pressure. A lot of cyclists cycle with much lower pressure than advised, which can lead to punctures as well as damage to you wheel rims. Low tyre pressures also sap your energy! – Watch out for the prevailing winds and use them to your advantage when planning your route. There’s nothing more frustrating than a whole day cycling into a head wind.
was shining down on us again as we took the scenic route to Galway city. Along the way we stop at the Cliffs of Moher – much needed after climbing the hill that leads to the visitor centre – enjoy the unique scenery of the Burren and then it’s a race to Galway City where there was no shortage of options for a few well-earned refreshments.
– A cycling holiday can be as easy or as difficult as you wish. Just make sure you don’t take on more than you are physically able to. – Check out http://www.railusers.ie/ passenger_info/bikes.php and http://www.irishrail.ie/your_ journey/bicycle_information.asp for information on bringing your bikes on the train
Day 6 Even though we are finally in Donegal there is still plenty of work to do as we make our way up hills that really test the legs. The further we cycle, however, the more impressive the scenery becomes and the closer we get to our final stop, Letterkenny, where a cold and creamy pint or two is waiting.
Go West! The recently opened and world-class Great Western Greenway (Newport - Mulranny Section) has Ireland’s cyclists buzzing. This 18km greenway offers an estimated two and a half hours of traffic free cycling and five and a half hours walking, following the line of the famous Newport / Mulranny Railway, which closed in 1937. Showcasing
some of the most idyllic scenery in the country, the Great Western Greenway is now the longest off road cycling experience in the country, and is part of the planned National Cycle Network. With a mix of flat countryside and gentle gradients, the route is perfect for cyclists with moderate levels of fitness. And as it is part of the National
Cycle Network, the trail is well marked meaning all that is left for you to do is enjoy the cycle. Bring your own bike or rent one locally. You’ll love the Greenway. For more information on this world-class trail route, visit www.westportsmartertravel.ie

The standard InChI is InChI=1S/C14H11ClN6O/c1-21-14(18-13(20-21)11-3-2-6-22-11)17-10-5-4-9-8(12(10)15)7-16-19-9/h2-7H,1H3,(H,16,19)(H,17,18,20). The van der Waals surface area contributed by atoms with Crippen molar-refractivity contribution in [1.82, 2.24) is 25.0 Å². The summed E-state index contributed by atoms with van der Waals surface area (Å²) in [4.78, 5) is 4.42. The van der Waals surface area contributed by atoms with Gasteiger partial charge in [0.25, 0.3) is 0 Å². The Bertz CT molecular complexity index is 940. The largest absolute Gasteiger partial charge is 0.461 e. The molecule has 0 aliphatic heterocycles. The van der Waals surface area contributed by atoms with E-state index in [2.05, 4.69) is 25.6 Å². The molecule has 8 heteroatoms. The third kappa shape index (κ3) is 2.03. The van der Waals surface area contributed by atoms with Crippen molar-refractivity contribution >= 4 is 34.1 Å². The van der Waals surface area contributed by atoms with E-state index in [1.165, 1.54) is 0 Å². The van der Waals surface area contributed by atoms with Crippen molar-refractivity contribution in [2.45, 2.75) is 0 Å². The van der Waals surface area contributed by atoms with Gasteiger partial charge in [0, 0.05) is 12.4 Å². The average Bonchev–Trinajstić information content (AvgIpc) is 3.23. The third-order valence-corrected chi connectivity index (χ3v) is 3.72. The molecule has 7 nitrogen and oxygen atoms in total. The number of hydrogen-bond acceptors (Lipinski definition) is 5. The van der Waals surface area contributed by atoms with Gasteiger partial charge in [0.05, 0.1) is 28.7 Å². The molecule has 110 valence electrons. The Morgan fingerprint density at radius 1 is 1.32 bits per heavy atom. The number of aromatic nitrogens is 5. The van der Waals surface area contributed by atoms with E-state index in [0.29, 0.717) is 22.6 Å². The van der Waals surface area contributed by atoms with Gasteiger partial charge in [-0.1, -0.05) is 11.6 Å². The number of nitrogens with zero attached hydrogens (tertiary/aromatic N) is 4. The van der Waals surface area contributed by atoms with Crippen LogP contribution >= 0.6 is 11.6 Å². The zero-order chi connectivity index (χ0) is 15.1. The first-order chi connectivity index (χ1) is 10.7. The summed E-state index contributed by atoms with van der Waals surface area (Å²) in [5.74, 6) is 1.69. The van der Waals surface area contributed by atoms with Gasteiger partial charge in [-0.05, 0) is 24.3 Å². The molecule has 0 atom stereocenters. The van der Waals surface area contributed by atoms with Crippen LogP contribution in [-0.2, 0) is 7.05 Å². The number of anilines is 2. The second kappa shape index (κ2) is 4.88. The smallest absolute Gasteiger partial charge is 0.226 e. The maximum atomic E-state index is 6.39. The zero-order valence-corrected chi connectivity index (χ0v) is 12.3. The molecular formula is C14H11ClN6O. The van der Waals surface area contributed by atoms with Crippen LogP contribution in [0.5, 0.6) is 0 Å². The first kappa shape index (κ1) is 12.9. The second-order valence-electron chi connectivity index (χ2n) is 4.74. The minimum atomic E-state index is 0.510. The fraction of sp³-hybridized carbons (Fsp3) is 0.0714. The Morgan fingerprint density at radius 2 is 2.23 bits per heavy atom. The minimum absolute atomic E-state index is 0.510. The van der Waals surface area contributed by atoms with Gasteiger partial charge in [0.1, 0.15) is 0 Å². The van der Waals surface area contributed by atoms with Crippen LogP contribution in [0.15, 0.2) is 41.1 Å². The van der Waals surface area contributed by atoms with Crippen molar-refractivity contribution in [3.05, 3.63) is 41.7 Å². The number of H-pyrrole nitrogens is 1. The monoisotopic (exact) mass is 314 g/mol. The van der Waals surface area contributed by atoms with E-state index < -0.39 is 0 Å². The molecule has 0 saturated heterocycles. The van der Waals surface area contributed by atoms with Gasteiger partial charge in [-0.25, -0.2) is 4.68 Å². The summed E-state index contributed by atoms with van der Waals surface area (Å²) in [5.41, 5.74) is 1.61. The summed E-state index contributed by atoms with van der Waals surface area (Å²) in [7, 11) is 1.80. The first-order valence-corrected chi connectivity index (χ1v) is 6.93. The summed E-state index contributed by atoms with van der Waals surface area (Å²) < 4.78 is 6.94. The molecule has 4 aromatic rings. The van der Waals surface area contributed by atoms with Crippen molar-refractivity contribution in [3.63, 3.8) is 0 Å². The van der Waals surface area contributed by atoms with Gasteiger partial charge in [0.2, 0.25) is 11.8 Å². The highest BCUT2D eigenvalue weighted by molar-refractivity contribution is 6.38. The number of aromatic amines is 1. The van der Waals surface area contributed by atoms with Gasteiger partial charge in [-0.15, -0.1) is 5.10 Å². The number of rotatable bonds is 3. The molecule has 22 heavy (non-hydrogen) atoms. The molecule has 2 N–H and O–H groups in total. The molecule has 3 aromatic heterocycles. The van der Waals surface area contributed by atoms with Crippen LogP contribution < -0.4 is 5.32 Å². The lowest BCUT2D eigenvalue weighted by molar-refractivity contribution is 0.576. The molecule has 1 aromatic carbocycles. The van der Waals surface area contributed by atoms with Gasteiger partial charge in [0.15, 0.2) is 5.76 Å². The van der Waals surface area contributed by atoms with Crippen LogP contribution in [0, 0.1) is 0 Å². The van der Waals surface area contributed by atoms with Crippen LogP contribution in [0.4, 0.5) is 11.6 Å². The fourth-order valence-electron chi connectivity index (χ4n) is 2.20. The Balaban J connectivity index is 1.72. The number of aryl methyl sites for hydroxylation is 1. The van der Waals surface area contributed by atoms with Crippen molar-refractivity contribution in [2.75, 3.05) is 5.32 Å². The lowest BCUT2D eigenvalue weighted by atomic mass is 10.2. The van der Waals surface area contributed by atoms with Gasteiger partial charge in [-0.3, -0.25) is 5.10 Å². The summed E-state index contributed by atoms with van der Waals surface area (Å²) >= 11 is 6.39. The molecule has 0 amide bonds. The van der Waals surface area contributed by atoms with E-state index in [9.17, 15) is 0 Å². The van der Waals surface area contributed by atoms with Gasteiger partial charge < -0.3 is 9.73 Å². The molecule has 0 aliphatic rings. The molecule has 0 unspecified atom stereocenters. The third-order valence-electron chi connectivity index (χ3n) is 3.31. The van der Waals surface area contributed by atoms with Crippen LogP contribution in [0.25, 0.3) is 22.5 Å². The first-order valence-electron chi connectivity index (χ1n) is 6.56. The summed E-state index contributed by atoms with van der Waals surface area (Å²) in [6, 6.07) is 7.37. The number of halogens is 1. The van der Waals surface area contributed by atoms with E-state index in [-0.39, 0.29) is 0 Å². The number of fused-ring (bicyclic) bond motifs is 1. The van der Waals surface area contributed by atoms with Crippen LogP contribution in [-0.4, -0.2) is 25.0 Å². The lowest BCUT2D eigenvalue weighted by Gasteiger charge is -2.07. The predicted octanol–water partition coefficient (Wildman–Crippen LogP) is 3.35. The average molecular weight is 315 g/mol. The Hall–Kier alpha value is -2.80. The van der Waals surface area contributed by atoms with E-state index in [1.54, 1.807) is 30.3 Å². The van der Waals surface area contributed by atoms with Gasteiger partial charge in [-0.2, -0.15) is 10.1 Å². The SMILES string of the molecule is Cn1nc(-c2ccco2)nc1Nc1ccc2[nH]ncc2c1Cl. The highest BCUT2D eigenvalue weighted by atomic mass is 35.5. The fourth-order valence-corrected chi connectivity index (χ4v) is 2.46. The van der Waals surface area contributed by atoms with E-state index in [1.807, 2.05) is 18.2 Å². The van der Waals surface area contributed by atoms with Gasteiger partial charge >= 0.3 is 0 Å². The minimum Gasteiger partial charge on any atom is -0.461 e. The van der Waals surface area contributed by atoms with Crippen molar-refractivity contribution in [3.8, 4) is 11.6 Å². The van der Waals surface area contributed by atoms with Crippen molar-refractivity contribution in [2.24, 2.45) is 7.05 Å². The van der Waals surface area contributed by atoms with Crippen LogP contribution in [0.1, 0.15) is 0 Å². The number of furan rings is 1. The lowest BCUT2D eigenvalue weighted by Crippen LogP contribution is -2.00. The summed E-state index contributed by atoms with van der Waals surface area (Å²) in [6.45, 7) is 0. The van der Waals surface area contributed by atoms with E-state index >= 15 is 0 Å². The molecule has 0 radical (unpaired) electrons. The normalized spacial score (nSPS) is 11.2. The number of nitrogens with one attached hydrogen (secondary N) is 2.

Our last day! A slow morning is not helped by strong head winds but we persevere. From Letterkenny we cycle to Rathmullen and, having enjoyed the Tarbert Ferry so much, sail to Buncrana. A week in the saddle is starting to take its toll now but we still find the energy to make it from the Inishowen Peninsula to Carndonadh and finally, to Malin Head. It’s time to relax at last and celebrate with a dip in the ocean.
Bike Week 14 National
Saddles Top class racers take to Dublin’s streets for the International City Cycle Race
op class professional racing is set to return to Dublin this summer as part of a series of events celebrating Dublin as the European Capital of Sport 2010. With thrills and spills guaranteed, you can watch five professional teams from Ireland (each representing the four provinces and the Sean Kelly An Post Cycle Team) and five British teams battle it out over a short course circuit taking in some of Dublin City’s most famous locations. The International City Cycle Race is part of an Irish Tour Series taking place
during National Bike Week. The first event takes place in Belfast on Friday 18th, with the final round happening the following night, Saturday 19th, in Dublin City Centre. This great event sees the return of cycle racing to the streets of Dublin City after an absence of almost 20 years and is a wonderful opportunity to showcase a sport that is currently enjoying a strong revival and also to promote Dublin as a sports-friendly city. Cycling Ireland, who are promoting the event in conjunction with SweetSpot, are delighted to have the support of Dublin City Council and the Department of Transport to help bring
professional racing back to the Irish people. Cycling Ireland CEO, Geoff Liffey said “We are delighted to have such an attractive route in the heart of the city, taking in Temple Bar, Christ Church and City Hall.” He notes that this would not have been possible without the assistance of Dublin City Council and the support of the residents and traders of the area. Karl Mitchell, Dublin City Council Sport and Active
Living Manager, says, “It’s great to have cycle racing back in the city again. This promises to be a really exciting event. Being European Capital of Sport is a huge award for the city and this is a great opportunity to celebrate our successes.” There are lots of activities planned for the day of the big race itself, including a series of fun events and cycling demonstrations for kids, families and local business. The main event will be a one-hour race with 50 competitors taking to the streets. And if you can’t make it into the city to watch the action unfold don’t worry, the event will also be televised on Setanta TV.
The National Cycle Policy Framework Year 1 Highlights